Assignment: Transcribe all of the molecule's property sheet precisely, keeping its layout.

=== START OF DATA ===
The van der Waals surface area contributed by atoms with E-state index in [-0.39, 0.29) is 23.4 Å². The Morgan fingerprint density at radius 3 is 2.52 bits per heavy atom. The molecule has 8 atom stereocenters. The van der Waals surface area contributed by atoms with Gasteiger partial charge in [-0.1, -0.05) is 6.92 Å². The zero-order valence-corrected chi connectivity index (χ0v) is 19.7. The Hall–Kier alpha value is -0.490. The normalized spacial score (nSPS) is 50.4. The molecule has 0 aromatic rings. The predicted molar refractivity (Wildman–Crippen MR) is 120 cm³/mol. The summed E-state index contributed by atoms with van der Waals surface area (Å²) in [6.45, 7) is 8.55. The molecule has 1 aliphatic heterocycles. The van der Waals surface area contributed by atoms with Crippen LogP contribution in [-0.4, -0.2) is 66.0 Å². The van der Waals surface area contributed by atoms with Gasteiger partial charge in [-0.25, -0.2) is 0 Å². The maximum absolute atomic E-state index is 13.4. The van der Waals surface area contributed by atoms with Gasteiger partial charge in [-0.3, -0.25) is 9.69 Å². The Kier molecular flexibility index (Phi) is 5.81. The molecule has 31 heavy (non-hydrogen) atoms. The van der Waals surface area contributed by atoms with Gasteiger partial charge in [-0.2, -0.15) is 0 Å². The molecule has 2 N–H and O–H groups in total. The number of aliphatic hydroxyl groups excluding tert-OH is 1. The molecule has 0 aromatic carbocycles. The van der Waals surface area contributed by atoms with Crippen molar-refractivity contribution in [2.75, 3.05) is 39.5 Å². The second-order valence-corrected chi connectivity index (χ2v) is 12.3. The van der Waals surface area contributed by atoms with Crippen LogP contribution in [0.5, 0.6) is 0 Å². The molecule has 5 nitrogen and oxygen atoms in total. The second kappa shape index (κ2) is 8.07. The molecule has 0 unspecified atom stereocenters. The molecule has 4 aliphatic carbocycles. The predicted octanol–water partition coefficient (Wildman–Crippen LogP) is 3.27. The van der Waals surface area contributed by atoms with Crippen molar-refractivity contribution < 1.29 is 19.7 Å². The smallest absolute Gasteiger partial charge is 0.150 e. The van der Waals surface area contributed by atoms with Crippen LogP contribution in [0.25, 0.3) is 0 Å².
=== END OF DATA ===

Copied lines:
The van der Waals surface area contributed by atoms with E-state index in [-0.39, 0.29) is 23.4 Å². The Morgan fingerprint density at radius 3 is 2.52 bits per heavy atom. The molecule has 8 atom stereocenters. The van der Waals surface area contributed by atoms with Gasteiger partial charge in [-0.1, -0.05) is 6.92 Å². The zero-order valence-corrected chi connectivity index (χ0v) is 19.7. The Hall–Kier alpha value is -0.490. The normalized spacial score (nSPS) is 50.4. The molecule has 0 aromatic rings. The predicted molar refractivity (Wildman–Crippen MR) is 120 cm³/mol. The summed E-state index contributed by atoms with van der Waals surface area (Å²) in [6.45, 7) is 8.55. The molecule has 1 aliphatic heterocycles. The van der Waals surface area contributed by atoms with Crippen LogP contribution in [-0.4, -0.2) is 66.0 Å². The van der Waals surface area contributed by atoms with Gasteiger partial charge in [-0.25, -0.2) is 0 Å². The maximum absolute atomic E-state index is 13.4. The van der Waals surface area contributed by atoms with Gasteiger partial charge in [-0.3, -0.25) is 9.69 Å². The Kier molecular flexibility index (Phi) is 5.81. The molecule has 31 heavy (non-hydrogen) atoms. The van der Waals surface area contributed by atoms with Gasteiger partial charge in [-0.2, -0.15) is 0 Å². The molecule has 2 N–H and O–H groups in total. The number of aliphatic hydroxyl groups excluding tert-OH is 1. The molecule has 0 aromatic carbocycles. The van der Waals surface area contributed by atoms with Crippen molar-refractivity contribution in [2.75, 3.05) is 39.5 Å². The second-order valence-corrected chi connectivity index (χ2v) is 12.3. The van der Waals surface area contributed by atoms with Crippen LogP contribution in [0.5, 0.6) is 0 Å². The molecule has 5 nitrogen and oxygen atoms in total. The second kappa shape index (κ2) is 8.07. The molecule has 0 unspecified atom stereocenters. The molecule has 4 aliphatic carbocycles. The predicted octanol–water partition coefficient (Wildman–Crippen LogP) is 3.27. The van der Waals surface area contributed by atoms with Crippen molar-refractivity contribution < 1.29 is 19.7 Å². The smallest absolute Gasteiger partial charge is 0.150 e. The van der Waals surface area contributed by atoms with Crippen LogP contribution in [0.25, 0.3) is 0 Å².